Dr. Jeff is Doing a Webcast for Challenger Center for Space Science Education – Tune in Thursday April 29 at 1:00 pm EDT
Posted by DrJeff on April 27th, 2010
Copyright 2010 | About this blog
Photo caption: Dr. Jeff after a Family Science Night for 600 kids, parents, and teachers. Pretty cool—kids want an autograph …. from an astrophysicist.
Now this should be a blast! My friend Rita Karl, Director of Education at Challenger Center for Space Science Education invited me to do a live webcast. Thanks Rita! It will give me an opportunity to present directly to classes lots of the stuff I’ve been doing here at the Blog. We really hope students across the U.S. and beyond might be able to tune in and get a deeper sense of their world in a greater space. I’ve also written up ideas for teachers on how to leverage the webcast with activities and lessons in the classroom.
For a description of what I’ll be talking about, information on how to tune in, and how to put this webcast to work in your classroom (or at home if you homeschool) check out the latest NCESSE News at the National Center for Earth and Space Science Education website.
See you Thursday!
Posted by DrJeff on April 22nd, 2010
Copyright 2010 | About this blog
Photo Caption: Stop what you are doing for a moment, just imagine the stark contrast between the surface of this world and the vacuum of space, and click on this photo for a Zoom. Be thankful on this 40th Earth Day for the veil of atmosphere above you, slender as it may be. NASA’s MESSENGER spacecraft took this image of Mercury’s northern horizon on September 29, 2009, during its third and final flyby of Mercury, as we were covering the event live via Twitter from Mission Control in Columbia, Maryland. This image captures portions of Mercury we had never before seen—it represents history in the making. I invite you to read more about this image at the MESSENGER mission gallery.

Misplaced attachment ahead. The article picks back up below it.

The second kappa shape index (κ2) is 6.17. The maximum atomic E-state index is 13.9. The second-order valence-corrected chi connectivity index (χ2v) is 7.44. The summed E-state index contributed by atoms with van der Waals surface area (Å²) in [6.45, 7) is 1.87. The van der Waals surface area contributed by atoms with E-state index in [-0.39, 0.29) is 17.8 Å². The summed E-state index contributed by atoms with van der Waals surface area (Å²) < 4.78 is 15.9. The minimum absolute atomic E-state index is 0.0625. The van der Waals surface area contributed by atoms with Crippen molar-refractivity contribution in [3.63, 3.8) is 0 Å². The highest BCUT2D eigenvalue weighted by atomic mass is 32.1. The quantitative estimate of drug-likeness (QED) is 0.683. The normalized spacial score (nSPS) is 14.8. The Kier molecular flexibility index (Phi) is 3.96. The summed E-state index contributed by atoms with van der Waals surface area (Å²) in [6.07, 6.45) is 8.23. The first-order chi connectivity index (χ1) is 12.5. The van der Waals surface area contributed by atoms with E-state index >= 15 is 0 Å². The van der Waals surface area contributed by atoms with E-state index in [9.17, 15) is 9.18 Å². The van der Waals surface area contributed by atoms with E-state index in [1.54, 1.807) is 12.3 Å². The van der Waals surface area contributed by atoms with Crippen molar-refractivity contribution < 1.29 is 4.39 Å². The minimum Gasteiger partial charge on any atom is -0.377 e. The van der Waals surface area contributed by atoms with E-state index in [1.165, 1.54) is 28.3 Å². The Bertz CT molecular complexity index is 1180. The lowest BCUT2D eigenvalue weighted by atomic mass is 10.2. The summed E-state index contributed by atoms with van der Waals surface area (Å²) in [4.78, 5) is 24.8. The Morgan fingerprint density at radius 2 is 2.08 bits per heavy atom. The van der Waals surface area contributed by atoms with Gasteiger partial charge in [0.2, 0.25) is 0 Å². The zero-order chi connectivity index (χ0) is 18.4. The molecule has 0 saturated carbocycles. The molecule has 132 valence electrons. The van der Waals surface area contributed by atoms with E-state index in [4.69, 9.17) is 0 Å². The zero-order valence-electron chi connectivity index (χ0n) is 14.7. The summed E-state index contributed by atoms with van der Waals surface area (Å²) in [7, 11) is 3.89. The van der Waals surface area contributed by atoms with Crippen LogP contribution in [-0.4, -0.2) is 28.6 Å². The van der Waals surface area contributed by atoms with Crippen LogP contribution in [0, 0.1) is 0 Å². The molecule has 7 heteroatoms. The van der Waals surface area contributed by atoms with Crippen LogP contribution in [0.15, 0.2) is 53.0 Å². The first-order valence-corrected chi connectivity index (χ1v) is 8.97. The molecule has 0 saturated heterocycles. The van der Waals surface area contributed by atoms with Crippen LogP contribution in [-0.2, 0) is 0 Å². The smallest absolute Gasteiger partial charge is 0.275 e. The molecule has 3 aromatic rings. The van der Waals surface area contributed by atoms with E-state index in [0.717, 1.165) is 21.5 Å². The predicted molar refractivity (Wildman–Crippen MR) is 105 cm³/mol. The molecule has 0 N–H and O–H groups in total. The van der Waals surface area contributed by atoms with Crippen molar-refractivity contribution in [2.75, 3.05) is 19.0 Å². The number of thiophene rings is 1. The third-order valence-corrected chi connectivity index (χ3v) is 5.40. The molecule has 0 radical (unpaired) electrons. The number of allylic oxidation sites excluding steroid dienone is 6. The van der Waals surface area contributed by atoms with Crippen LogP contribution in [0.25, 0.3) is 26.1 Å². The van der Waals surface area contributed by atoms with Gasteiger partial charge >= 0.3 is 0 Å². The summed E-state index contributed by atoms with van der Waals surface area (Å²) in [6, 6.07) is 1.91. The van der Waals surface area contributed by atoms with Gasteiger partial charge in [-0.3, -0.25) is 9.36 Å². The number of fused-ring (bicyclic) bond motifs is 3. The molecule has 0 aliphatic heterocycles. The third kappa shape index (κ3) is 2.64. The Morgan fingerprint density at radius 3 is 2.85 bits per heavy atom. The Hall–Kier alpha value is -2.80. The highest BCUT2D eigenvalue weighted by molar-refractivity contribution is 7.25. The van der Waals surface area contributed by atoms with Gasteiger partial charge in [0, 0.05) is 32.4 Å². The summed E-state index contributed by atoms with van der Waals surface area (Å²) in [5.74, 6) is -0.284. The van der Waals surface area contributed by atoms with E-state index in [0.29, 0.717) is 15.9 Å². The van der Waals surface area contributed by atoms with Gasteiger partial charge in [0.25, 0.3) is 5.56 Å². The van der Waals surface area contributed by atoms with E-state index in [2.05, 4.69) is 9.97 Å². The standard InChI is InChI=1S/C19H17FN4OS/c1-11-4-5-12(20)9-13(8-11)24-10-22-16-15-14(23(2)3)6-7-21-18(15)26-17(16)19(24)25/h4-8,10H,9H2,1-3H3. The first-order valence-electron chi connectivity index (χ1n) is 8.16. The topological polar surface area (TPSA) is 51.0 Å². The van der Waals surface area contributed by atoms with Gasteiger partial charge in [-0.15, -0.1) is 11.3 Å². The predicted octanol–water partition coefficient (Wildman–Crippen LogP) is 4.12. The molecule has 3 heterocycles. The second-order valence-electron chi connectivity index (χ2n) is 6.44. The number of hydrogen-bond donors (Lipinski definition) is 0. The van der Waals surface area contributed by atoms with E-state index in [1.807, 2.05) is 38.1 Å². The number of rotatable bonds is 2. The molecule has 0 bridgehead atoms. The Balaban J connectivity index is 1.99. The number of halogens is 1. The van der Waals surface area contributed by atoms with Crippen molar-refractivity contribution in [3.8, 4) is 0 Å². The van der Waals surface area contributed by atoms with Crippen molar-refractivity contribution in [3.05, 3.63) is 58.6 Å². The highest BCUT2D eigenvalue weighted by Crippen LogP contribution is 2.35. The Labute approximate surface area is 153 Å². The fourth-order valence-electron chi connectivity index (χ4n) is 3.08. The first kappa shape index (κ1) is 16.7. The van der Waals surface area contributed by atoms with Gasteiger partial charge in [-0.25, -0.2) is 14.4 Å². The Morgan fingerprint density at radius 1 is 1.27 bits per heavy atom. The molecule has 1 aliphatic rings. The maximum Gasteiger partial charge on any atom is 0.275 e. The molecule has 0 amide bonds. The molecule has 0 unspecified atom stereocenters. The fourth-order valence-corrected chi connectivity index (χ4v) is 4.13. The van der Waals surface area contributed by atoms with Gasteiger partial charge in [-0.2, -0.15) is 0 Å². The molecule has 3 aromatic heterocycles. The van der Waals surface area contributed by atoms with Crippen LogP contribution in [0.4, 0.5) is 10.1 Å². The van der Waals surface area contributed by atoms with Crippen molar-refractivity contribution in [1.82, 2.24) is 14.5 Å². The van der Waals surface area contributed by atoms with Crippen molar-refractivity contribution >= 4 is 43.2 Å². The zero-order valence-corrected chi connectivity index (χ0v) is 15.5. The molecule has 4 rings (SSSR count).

This post is a Teachable Moment in the News.
This is crossposted at the Space Tweep Society Blog HERE.
FLASH: We interrupt the rhythm of your daily lives to bring you news from beyond Earth, from a tiny robot determined to take the human race to an alien world. Many of you tuned in September 2009 when Blog on the Universe provided live coverage of the MESSENGER spacecraft’s flyby of Mercury, the last gravity assist needed to get the spacecraft on course for Mercury orbital insertion in March 2011. We are now less than 11 months from that historic first—a spacecraft in orbit around the mysterious inner-most planet of our Solar System. You might want to bookmark the countdown clock.
Since last September 29, 7 months of our lives have been filled with a new school year, passage of seasons, and the ebb and flow of over 200 days. Meanwhile, dutifully navigating through the harsh environment of space, our little spacecraft has been steadily gaining on its rendezvous with destiny on March 18, 2011, under the watchful eyes of its extended family back on Earth—the MESSENGER Team. For this team, those 200+ days were filled with assessing data already broadcast to Earth from MESSENGER’s 3 prior flybys of the planet, and preparing for orbital insertion and on-orbit operations.